Reeves went on to say that what makes the discovery extraordinary is the very fact of the remains’ survival. Occupation deposits are as a rule very fragile and seldom “survive modern groundworks,” he explained. St Leonard’s Hospital was almost entirely destroyed in 1539, during the Reformation, and the city of York had no hospital until 1740, according to the “History of York” website. Excavation works will now continue at the site of the York Theatre Royal with the researchers hoping to uncover more parts of the building that could provide some insight as to its function.
Image courtesy of Wikimedia Commons user: W. Monkhouse/ Wellcome Trust
By: Irina Slav in newhistorian.com
The ruins of Chibburn Preceptory stand about a mile from Widdrington Village. It was a house of the Order of St John of Jerusalem and stood in its own agricultural estate. It was, in other words, a manor. The head of such a house was called the preceptor, hence preceptory.
The Order of St John was also known as the Knights Hospitaller. Being a military order, they later adopted the title of commander for the heads of houses so Low Chibburn is sometimes referred to as Chibburn Commandery, but they both mean the same thing, the lowest level of territorial responsibility within the Order.
The Hospital of St John of Jerusalem was founded in 1113 by a man called Gerard, about whom little else is known. It had probably existed for some time previously, but 1113 is when it was formally established under papal authority. Its object was to care for the poor and strangers, and since this was Jerusalem the strangers would most likely be pilgrims.
There were older hospitals in Jerusalem, even as far back as the 7th century. But Gerard’s was so much appreciated by the pilgrims and crusaders that they rewarded him with estates, at that time mostly in Palestine and southern Europe. Gerard died in 1118 and was followed by Raymond of Provence.
Raymond was a warrior aristocrat. He re-founded the Order, built a larger hospital and added the care of the sick. He also provided armed escorts to pilgrims going to and from Jerusalem, and it was he who first took the title of Grand Master.
Full members of the Order were monks, bound by lifetime vows. There were three classes: Military brothers, brothers chaplain and brothers infirmarer. The military brothers were knights, i.e. heavy cavalry. The chaplains were priests. Their main duty was to celebrate the Mass and perform the other services of the church. The infirmarers looked after the inmates.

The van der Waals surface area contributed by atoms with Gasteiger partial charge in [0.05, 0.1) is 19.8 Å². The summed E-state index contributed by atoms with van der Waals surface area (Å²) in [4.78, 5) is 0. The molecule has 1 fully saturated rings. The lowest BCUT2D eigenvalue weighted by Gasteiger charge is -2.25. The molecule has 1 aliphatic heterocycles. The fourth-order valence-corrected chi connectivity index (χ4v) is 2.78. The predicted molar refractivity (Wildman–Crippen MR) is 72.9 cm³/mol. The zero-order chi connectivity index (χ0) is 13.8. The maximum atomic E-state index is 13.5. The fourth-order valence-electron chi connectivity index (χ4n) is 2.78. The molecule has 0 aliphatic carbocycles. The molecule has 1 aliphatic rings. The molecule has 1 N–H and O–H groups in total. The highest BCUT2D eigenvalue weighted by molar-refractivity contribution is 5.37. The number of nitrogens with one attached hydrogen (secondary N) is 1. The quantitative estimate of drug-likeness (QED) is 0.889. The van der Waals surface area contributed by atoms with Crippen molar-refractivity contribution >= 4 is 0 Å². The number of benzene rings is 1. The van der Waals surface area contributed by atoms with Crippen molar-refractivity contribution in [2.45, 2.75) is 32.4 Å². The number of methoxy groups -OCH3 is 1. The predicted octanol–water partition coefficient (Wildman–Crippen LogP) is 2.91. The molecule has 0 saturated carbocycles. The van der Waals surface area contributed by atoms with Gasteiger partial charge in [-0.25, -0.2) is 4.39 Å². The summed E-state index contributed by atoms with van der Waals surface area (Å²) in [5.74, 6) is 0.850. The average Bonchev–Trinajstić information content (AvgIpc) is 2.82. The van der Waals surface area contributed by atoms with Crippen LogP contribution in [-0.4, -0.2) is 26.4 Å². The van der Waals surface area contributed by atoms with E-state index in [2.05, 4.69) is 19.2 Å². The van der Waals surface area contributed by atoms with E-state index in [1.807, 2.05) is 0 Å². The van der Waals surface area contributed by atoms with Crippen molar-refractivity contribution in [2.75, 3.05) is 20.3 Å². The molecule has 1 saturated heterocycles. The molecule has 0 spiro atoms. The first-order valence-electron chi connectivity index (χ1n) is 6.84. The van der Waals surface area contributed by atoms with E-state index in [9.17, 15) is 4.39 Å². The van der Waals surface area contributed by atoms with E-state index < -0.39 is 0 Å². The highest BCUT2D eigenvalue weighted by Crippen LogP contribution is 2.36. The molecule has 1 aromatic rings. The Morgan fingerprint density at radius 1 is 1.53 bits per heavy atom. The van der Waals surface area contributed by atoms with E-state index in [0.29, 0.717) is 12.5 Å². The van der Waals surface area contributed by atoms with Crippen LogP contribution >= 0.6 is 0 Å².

There were also extern knights, who fought alongside the military brothers, but only served for a limited time, and there were turcopoles. The turcopoles were a light cavalry, recruited from men born in Palestine of mixed parentage and equipped in the Turkish fashion.
The Hospitallers’ charitable work never stopped, but the military role soon took first place. Along with the Knights Templar, they defended the Kingdom of Jerusalem against the Saracens, but for all practical purposes they were expelled from the Holy Land in 1291 with the fall of Acre.
They set up instead on the island of Rhodes, and later at Malta, and turned to the suppression of piracy and the protection of Christian pilgrims and trade routes throughout the Mediterranean.
AT their height, the Knights Hospitaller were organised into eight ‘tongues’, or nations, each tongue into priories and each priory into preceptories. The main purpose of having preceptories was to raise money for the Order’s work in the Holy Land, or later in the Mediterranean at large.
According to a 13th Century writer, the hospitallers had 19,000 properties scattered across Europe. As there were only 656 preceptories, this suggests that each preceptory was responsible on average for about 30 lesser properties.
An information panel at Low Chibburn says that the estate ‘was given to the Order in 1313’. This is not correct. It was already in existence. William Woodman, writing in the Archaeological Journal for 1860, says that Chibburn is first mentioned in a return made by Bishop Kellawe of Durham in that year, following the suppression of the Knights Templar in 1312.
“‘In the archdeaconry of Northumberland, the Hospitallers have the house of Chibburn (domus de Chipburn) which, with the small things thereunto pertaining, (cum minutis ad eam pertintentibus) is usually estimated at ten pounds per annum.
“At this time,” says Woodman, “when the Hospitalers had not acquired the lands of the Templars, it appears that Chibburn belonged to the Knights of St John, therefore it must have been originally granted to them.
“No evidence has been found to show at what period or by whom the establishment was originally founded, possibly by the Fitzwilliams, the tenants in capite under the crown, or by the Widdringtons, who held under them in the 12th century.”
He thought the Widdringtons more likely because: “Immediately over the arch of the south doorway (i.e. of the chapel) there are two escutcheons … nearly obliterated, but traces of a cross patée, doubtless for the Knights of St John, may be seen on one, and a quarterly coat on the other. It is not improbable that this may have been the coat of Widdrington, an ancient family in the neighbourhood.”
WE have copious information from a survey of all Hospitaller properties in England in 1338. It was discovered in Malta in about 1830, hidden in a walled-up cavity in a house belonging to the Order.